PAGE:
Growing up in the Mattapan and Dorchester neighborhoods of Boston, Patrece Joseph, AG21, didn’t think that a research career was within her reach. Exciting academic internship programs never seemed to recruit Black and Latinx students from her community—and even if they did, few were paid opportunities.
That’s why Joseph’s goal is to run a social science lab where she can train teens from underserved communities to work on her research team, alongside undergraduate and graduate students.
“I want to redistribute resources from the university, and give back to communities like the one I grew up in,” says Joseph, who just completed her Ph.D. in child study and human development.
“I would want teens to help to come up with research questions and analyze data as a way of creating a pipeline for more researchers from underserved communities,” she says. “Research skills, like learning to find and critically consume information, are important in any career.”
Joseph has focused on community-engaged research, especially in Roxbury and Dorchester. She realized well-meaning community organizations were running programs for teens, but didn’t know if they were working, so she set out to fill that gap with research.
When Joseph began a master’s program at the Eliot-Pearson Department of Child Study and Human Development, she quickly connected with Sasha Fleary, an assistant professor who taught a class on adolescent health. After two years, Joseph was accepted into the doctoral program at Eliot-Pearson with Fleary as her advisor. (Fleary is now an associate professor at City University of New York’s Graduate School of Public Health & Health Policy.)
Joseph’s doctoral work continued research from her master’s thesis, which centered on creating a social media health promotion program for adolescents to learn more about preventive health and the importance of sleep, healthy eating, and physical activity.
Joseph taught the young people media literacy skills to help them see through companies’ advertising techniques, and then let them create their own strategies and social media posts to share on Instagram account she curated, to help themselves and other teens develop healthy behaviors.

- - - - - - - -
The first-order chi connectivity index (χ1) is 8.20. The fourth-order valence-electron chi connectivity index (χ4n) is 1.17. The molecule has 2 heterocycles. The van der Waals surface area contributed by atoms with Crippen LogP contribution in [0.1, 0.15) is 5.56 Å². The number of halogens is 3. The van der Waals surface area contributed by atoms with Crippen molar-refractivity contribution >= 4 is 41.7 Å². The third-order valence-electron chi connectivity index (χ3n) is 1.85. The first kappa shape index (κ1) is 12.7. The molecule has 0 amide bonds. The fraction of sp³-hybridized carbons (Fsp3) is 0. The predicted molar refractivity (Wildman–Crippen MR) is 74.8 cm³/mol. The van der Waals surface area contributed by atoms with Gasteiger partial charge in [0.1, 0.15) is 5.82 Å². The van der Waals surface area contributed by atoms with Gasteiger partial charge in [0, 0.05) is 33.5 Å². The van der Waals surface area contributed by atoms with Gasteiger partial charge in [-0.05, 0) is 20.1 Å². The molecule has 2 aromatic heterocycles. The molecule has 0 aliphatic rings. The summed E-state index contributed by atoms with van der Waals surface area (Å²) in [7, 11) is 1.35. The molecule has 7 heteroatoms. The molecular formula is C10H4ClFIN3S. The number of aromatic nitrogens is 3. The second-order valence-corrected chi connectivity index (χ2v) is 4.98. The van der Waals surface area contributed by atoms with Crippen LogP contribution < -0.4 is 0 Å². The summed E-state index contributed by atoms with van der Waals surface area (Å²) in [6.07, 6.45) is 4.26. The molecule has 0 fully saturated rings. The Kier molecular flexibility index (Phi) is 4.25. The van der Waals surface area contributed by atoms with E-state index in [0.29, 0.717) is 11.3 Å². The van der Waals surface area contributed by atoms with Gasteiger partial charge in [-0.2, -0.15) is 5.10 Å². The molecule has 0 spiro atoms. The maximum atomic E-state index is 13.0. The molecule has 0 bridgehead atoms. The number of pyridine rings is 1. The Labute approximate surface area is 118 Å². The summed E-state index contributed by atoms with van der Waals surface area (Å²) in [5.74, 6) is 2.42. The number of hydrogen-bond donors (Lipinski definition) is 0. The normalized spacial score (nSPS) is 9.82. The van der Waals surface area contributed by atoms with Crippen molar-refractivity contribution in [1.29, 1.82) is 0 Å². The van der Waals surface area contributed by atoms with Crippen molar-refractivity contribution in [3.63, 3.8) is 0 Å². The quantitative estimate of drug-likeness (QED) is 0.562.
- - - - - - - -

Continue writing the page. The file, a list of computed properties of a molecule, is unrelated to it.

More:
In addition, for her dissertation, she researched health identity. She interviewed adolescents and their parents to discover how teens learned about health and how parents taught them about the subject.
“The teens’ and their parents’ definitions of health varied. One teen said, ‘For me, being healthy is being the best you that you can be.’ I love that quote because that’s what I’m going for when I talk about health,” Joseph says.
Using those interviews, she developed a measure of health identity development in adolescents, which assesses the extent to which young people have thought about how health fits into who they are and want to become. Since she had a small sample size for her research, she hopes to use the measure with other groups of teens, such as in North Carolina, where she will start a postdoctoral fellowship at UNC-Chapel Hill’s School of Public Health this summer.
She’s grateful to all the support she’s received from Fleary throughout graduate school. “She pushed me to step up as a leader in the lab and exposed me to so many different projects beyond my own research,” Joseph says. “She’s always thought about my career, not just my doctoral program. That has been extremely helpful to my success on the academic job market and as a researcher.”
Profile written by Karen Shih.
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